“Please remember that your professors are human and it’s hard work to stand in front of a hundred pairs of eyes and talk for an hour. In the last decade, students seem more and more to regard us as if we’re behind a screen, and seem to think they can talk, read, sleep, or just stare at us glassy-eyed without it having any effect on our performance. This is a shared enterprise. It’s hard to lecture to an apparently disinterested sea of eyes. If you don’t think a lecture hall is intimidating, take a minute after class some day to stand behind the podium and look at all those seats. Then imagine holding the attention of everyone in those seats for an hour, two days a week. Wouldn’t it be easier if the people there seemed interested? You don’t have to act like you’re watching U2, but do try to make it clear your heart hasn’t actually stopped beating.”
– Heather Cox Richardson, University of Massachusetts, from “Richardson’s Rules of Order.”
I like that quote well enough that I use it on my U.S. survey syllabus (with attribution). I’ve spent far too much time freaking out about the effect of technology that I don’t control on my classroom, so my general solution is to meet students half way.* Put on a good show, and I can hopefully command their attention. As a result, students should learn much more than if they spend fifty minutes a week playing with their phones while I drone on in the background.
Superprofessors can put on a good show too, but they have no way of knowing whether their show is being well-received. Apart from the labor implications, I think what bothers me most about MOOCs is the general tendency from Coursera and elsewhere not to care how their courses are being received? You’re dropout rate is 95%? “Don’t worry,” they tell us. “It’s just a MOOC.” Perhaps that’s because one of the most appealing things about MOOCs from a financial standpoint is that once you’ve got the superprofessor on tape, you don’t have to change the lectures at all. The whole machine can run itself. Any impetus to make contact with the instructor has to come from students or no contact will occur at all.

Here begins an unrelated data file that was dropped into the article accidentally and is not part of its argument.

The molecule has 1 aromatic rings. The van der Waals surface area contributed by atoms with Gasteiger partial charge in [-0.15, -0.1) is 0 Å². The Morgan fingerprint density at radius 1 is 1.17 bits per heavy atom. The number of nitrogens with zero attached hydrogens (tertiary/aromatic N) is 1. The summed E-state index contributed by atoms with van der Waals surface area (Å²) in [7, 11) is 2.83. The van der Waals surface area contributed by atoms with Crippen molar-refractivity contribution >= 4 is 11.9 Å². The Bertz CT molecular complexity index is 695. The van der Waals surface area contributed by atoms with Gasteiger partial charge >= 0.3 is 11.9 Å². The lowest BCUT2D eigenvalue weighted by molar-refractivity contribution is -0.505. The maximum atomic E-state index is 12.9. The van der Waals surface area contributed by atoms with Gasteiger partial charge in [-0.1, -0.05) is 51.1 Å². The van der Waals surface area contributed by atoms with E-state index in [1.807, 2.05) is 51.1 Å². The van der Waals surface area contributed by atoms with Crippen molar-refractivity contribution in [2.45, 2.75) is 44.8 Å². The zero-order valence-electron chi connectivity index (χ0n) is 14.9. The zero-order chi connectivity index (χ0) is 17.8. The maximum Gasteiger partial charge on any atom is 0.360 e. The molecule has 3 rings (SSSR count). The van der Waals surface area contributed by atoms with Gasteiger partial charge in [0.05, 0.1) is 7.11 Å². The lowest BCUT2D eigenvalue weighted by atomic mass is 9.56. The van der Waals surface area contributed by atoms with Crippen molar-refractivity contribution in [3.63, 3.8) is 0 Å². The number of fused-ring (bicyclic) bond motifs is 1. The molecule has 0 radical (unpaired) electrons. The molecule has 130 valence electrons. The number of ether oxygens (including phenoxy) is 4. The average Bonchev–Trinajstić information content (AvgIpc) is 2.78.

Much to his credit, Jeremy Adelman is doing his best to overcome this structural defect for his world history MOOC. If you want to reach him, you can find him in the forums fielding questions. If you want to send him tiny parachutes of pedagogical wisdom (just like in “The Hunger Games”), you can find him on this very blog.
Which is why I’m writing about my decision to violate my favorite of Richardson’s Rules of Order with some trepidation. You see, I didn’t do anything at all on the MOOC last week. First I had to finish proofing my book manuscript; then, like a third of the population of the state of Colorado, I got the stomach flu. Then I spent Thanksgiving weekend with my in-laws on the top of a mountain outside of Boulder. Now I’m looking at four plus hours of lectures to get through even though I have a faculty development grant due today as well as other forms of non-teaching related bureaucracy.
My solution is that as soon as I finish typing this post I’m going to treat Jeremy like a podcast. He’ll be talking away on my office computer while I type away at something else on my laptop. I know Jeremy doesn’t mind – What’s he going to do, fail me? – but I’m still bothered by the whole thing because I believe in the bond between professor and student. I’m going to break that bond because I have to and because I can.
How is this different from the problems that Richardson confronts in her rules for face-to-face classes? Even in an ordinary online class, the professor is tracking the progress of all the students in the class. They might not read every comment on the discussion forum, but they at least know how many times each student has logged into the LMS. Despite Jeremy’s efforts, he can’t be everywhere at once. He’s a superprofessor, not Superman.
It’s not just that you’re on your own kid in a MOOC. It’s that the powers that be don’t really care whether you finish the course or not. That strikes me as a monumental change in the assumptions behind higher education about which I have seen absolutely no comment. It reminds me of the Clinton/Republican position on welfare reform. Education is now a “hand up” if you’re willing and able to take it rather than an obligation upon society to help you. Why any so-called “liberal” academic would accept this paradigm shift is completely beyond me.
Perhaps they’re all “well-meaning liberals” in the Mario Savio sense of that phrase. We all know how Clark Kerr’s university-as-firm vision has worked out, don’t we? Why on earth would we want that firm to get even more impersonal?
* That’s also my solution to the student reading problem, as I explain today in a new post at the blog of the Historical Society.